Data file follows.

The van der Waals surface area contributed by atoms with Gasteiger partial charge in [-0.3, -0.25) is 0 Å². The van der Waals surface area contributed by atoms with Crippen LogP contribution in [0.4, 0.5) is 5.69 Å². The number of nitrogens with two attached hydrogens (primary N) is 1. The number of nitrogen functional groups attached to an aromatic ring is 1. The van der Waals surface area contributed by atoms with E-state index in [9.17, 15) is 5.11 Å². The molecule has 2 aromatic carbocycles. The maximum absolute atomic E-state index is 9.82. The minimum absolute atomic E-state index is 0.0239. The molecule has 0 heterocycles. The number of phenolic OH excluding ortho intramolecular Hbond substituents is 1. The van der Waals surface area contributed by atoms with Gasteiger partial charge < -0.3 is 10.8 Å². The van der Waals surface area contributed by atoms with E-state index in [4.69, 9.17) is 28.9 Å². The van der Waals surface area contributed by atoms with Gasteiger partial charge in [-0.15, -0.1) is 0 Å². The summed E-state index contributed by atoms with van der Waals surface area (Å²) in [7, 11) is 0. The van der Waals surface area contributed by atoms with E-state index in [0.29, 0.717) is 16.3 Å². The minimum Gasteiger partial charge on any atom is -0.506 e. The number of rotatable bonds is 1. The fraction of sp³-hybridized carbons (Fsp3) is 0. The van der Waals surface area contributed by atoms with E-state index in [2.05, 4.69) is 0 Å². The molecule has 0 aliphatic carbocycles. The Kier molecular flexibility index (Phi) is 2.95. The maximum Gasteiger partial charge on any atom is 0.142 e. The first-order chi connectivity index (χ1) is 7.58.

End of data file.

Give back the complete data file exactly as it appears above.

The van der Waals surface area contributed by atoms with Gasteiger partial charge in [-0.3, -0.25) is 0 Å². The van der Waals surface area contributed by atoms with Crippen LogP contribution in [0.4, 0.5) is 5.69 Å². The number of nitrogens with two attached hydrogens (primary N) is 1. The number of nitrogen functional groups attached to an aromatic ring is 1. The van der Waals surface area contributed by atoms with E-state index in [9.17, 15) is 5.11 Å². The molecule has 2 aromatic carbocycles. The maximum absolute atomic E-state index is 9.82. The minimum absolute atomic E-state index is 0.0239. The molecule has 0 heterocycles. The number of phenolic OH excluding ortho intramolecular Hbond substituents is 1. The van der Waals surface area contributed by atoms with Gasteiger partial charge < -0.3 is 10.8 Å². The van der Waals surface area contributed by atoms with E-state index in [4.69, 9.17) is 28.9 Å². The van der Waals surface area contributed by atoms with Gasteiger partial charge in [-0.15, -0.1) is 0 Å². The summed E-state index contributed by atoms with van der Waals surface area (Å²) in [7, 11) is 0. The van der Waals surface area contributed by atoms with E-state index in [0.29, 0.717) is 16.3 Å². The minimum Gasteiger partial charge on any atom is -0.506 e. The number of rotatable bonds is 1. The fraction of sp³-hybridized carbons (Fsp3) is 0. The van der Waals surface area contributed by atoms with E-state index in [2.05, 4.69) is 0 Å². The molecule has 0 aliphatic carbocycles. The Kier molecular flexibility index (Phi) is 2.95. The maximum Gasteiger partial charge on any atom is 0.142 e. The first-order chi connectivity index (χ1) is 7.58.